Most people think of the American state of New Jersey as a suburban-industrial corridor that sits just west of New York City. But in the centre of the state lies a vast wilderness - larger than most national parks - which has been known since the seventeenth century as the Pine Barrens. The term refers to the predominant trees in the vast forests that cover the area and to the quality of the soils below, which are too sandy and acidic for farming. But below its soil rests a 17 trillion gallon aquifer which contains some of the purest water in the country, leading it to become reconginsed as both a national and an international preserve. Although New Jersey has the heaviest population density of any state in the US, huge segments of the Pine Barrens are uninhabited. The few people who do dwell in the region, the `Pineys', are little known and often misunderstood.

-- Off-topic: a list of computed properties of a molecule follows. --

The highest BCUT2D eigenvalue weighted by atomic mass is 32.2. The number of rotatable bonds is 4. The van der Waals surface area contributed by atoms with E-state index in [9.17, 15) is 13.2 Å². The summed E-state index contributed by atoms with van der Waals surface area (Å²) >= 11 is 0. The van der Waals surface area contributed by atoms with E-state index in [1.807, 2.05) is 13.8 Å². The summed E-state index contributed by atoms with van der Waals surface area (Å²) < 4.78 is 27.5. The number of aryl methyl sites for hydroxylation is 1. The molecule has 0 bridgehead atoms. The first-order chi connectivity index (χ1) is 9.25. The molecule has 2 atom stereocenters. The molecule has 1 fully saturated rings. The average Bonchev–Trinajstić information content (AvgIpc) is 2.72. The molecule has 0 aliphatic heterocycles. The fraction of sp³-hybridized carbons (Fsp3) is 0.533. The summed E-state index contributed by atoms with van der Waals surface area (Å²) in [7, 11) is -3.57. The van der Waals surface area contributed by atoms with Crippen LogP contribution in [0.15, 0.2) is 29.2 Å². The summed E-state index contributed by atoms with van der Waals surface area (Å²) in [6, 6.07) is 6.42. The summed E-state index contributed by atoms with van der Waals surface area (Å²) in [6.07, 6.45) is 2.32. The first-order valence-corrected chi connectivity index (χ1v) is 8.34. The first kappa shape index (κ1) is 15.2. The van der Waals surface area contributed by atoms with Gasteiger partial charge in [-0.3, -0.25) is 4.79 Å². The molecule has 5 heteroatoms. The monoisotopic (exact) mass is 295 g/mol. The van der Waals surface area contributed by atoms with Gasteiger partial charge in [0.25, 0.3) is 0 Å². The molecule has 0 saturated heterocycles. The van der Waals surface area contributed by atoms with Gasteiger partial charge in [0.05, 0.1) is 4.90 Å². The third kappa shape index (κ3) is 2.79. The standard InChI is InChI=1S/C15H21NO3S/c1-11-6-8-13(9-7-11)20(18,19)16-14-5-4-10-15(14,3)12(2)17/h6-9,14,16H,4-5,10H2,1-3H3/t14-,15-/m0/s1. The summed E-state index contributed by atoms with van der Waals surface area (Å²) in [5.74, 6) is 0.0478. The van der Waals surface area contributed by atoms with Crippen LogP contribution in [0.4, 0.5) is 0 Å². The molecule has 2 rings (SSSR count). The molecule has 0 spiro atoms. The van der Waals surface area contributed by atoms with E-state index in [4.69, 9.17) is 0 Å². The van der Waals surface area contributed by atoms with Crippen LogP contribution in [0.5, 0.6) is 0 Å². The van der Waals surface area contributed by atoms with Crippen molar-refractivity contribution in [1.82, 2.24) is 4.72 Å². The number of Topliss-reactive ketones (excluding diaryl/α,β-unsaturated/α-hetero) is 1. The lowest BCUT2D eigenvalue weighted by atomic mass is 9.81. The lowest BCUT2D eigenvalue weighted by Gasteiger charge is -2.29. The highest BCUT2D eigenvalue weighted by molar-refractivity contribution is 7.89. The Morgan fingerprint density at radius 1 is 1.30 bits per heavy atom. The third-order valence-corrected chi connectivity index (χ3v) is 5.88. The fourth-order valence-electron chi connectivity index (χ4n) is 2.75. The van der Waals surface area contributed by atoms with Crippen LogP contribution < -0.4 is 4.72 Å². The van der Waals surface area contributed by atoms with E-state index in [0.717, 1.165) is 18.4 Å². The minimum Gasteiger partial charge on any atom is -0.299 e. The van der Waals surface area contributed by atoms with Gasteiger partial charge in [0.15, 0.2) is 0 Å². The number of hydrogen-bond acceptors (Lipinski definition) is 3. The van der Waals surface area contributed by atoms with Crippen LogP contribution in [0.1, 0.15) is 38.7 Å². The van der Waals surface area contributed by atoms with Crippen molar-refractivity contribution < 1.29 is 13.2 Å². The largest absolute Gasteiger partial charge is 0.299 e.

In The Pine Barrens, McPhee uses his uncanny skills as a journalist to explore the history of the region and to describe the people - and their distinctive folklore - who call it home. Including one who can navigate the immensely dense woods by sheer memory, and another who responds to McPhee's knock on his door with a pork chop in one hand, a raw onion in the other, and the greeting `Come in. Come in. Come on the hell in.'
Generi Scienza e Tecnica » Geografia » Scoperte geografiche ed Esplorazioni , Ambiente e Animali » Cani Gatti e altri Animali » Animali, altri titoli , Guide turistiche e Viaggi » Guide turistiche » Stati Uniti
Editore Daunt Books
Formato Ebook con Adobe DRM